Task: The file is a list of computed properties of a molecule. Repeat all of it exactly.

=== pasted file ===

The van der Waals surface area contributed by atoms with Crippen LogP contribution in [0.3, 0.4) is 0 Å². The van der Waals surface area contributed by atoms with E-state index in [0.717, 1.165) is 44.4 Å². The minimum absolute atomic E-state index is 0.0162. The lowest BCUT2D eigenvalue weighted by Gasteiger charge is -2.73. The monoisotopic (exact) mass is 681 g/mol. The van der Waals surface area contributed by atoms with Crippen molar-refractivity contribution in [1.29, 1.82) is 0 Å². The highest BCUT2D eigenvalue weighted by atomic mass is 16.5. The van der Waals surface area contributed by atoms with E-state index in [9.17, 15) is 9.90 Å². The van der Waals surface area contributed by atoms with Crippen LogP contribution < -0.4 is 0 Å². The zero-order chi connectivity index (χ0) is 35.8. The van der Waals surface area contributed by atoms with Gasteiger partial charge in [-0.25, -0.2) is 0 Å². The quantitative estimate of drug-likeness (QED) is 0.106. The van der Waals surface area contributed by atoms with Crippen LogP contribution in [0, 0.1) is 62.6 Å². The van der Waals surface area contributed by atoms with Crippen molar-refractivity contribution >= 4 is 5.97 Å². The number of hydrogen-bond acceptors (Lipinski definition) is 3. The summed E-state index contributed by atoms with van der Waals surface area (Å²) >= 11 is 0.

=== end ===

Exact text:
The van der Waals surface area contributed by atoms with Crippen LogP contribution in [0.3, 0.4) is 0 Å². The van der Waals surface area contributed by atoms with E-state index in [0.717, 1.165) is 44.4 Å². The minimum absolute atomic E-state index is 0.0162. The lowest BCUT2D eigenvalue weighted by Gasteiger charge is -2.73. The monoisotopic (exact) mass is 681 g/mol. The van der Waals surface area contributed by atoms with Crippen molar-refractivity contribution in [1.29, 1.82) is 0 Å². The highest BCUT2D eigenvalue weighted by atomic mass is 16.5. The van der Waals surface area contributed by atoms with E-state index in [9.17, 15) is 9.90 Å². The van der Waals surface area contributed by atoms with Crippen LogP contribution < -0.4 is 0 Å². The zero-order chi connectivity index (χ0) is 35.8. The van der Waals surface area contributed by atoms with Gasteiger partial charge in [-0.25, -0.2) is 0 Å². The quantitative estimate of drug-likeness (QED) is 0.106. The van der Waals surface area contributed by atoms with Crippen LogP contribution in [0, 0.1) is 62.6 Å². The van der Waals surface area contributed by atoms with Crippen molar-refractivity contribution >= 4 is 5.97 Å². The number of hydrogen-bond acceptors (Lipinski definition) is 3. The summed E-state index contributed by atoms with van der Waals surface area (Å²) >= 11 is 0.